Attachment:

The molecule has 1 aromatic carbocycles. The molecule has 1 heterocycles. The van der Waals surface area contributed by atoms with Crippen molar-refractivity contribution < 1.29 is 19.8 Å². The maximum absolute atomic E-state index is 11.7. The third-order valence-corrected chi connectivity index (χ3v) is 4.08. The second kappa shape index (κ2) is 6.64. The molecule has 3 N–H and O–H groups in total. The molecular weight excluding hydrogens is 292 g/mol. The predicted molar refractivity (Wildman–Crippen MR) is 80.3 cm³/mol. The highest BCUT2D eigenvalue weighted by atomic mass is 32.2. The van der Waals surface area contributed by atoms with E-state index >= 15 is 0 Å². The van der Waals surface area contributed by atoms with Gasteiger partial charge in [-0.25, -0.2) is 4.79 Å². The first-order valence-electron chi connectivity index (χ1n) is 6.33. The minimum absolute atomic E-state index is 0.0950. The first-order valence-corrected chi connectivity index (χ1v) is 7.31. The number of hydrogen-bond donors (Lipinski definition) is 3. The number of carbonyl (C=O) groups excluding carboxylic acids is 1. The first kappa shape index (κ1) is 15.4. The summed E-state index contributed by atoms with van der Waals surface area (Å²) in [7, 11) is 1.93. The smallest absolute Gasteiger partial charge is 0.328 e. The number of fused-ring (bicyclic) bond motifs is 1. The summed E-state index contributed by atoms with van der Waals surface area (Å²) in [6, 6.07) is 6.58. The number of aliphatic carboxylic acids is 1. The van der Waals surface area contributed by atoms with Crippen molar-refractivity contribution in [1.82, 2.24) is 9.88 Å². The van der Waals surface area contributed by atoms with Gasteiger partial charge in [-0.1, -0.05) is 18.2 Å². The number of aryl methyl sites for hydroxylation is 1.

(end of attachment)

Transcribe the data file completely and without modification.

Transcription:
The molecule has 1 aromatic carbocycles. The molecule has 1 heterocycles. The van der Waals surface area contributed by atoms with Crippen molar-refractivity contribution < 1.29 is 19.8 Å². The maximum absolute atomic E-state index is 11.7. The third-order valence-corrected chi connectivity index (χ3v) is 4.08. The second kappa shape index (κ2) is 6.64. The molecule has 3 N–H and O–H groups in total. The molecular weight excluding hydrogens is 292 g/mol. The predicted molar refractivity (Wildman–Crippen MR) is 80.3 cm³/mol. The highest BCUT2D eigenvalue weighted by atomic mass is 32.2. The van der Waals surface area contributed by atoms with E-state index >= 15 is 0 Å². The van der Waals surface area contributed by atoms with Gasteiger partial charge in [-0.25, -0.2) is 4.79 Å². The first-order valence-electron chi connectivity index (χ1n) is 6.33. The minimum absolute atomic E-state index is 0.0950. The first-order valence-corrected chi connectivity index (χ1v) is 7.31. The number of hydrogen-bond donors (Lipinski definition) is 3. The number of carbonyl (C=O) groups excluding carboxylic acids is 1. The first kappa shape index (κ1) is 15.4. The summed E-state index contributed by atoms with van der Waals surface area (Å²) in [7, 11) is 1.93. The smallest absolute Gasteiger partial charge is 0.328 e. The number of fused-ring (bicyclic) bond motifs is 1. The summed E-state index contributed by atoms with van der Waals surface area (Å²) in [6, 6.07) is 6.58. The number of aliphatic carboxylic acids is 1. The van der Waals surface area contributed by atoms with Crippen molar-refractivity contribution in [1.82, 2.24) is 9.88 Å². The van der Waals surface area contributed by atoms with Gasteiger partial charge in [-0.1, -0.05) is 18.2 Å². The number of aryl methyl sites for hydroxylation is 1.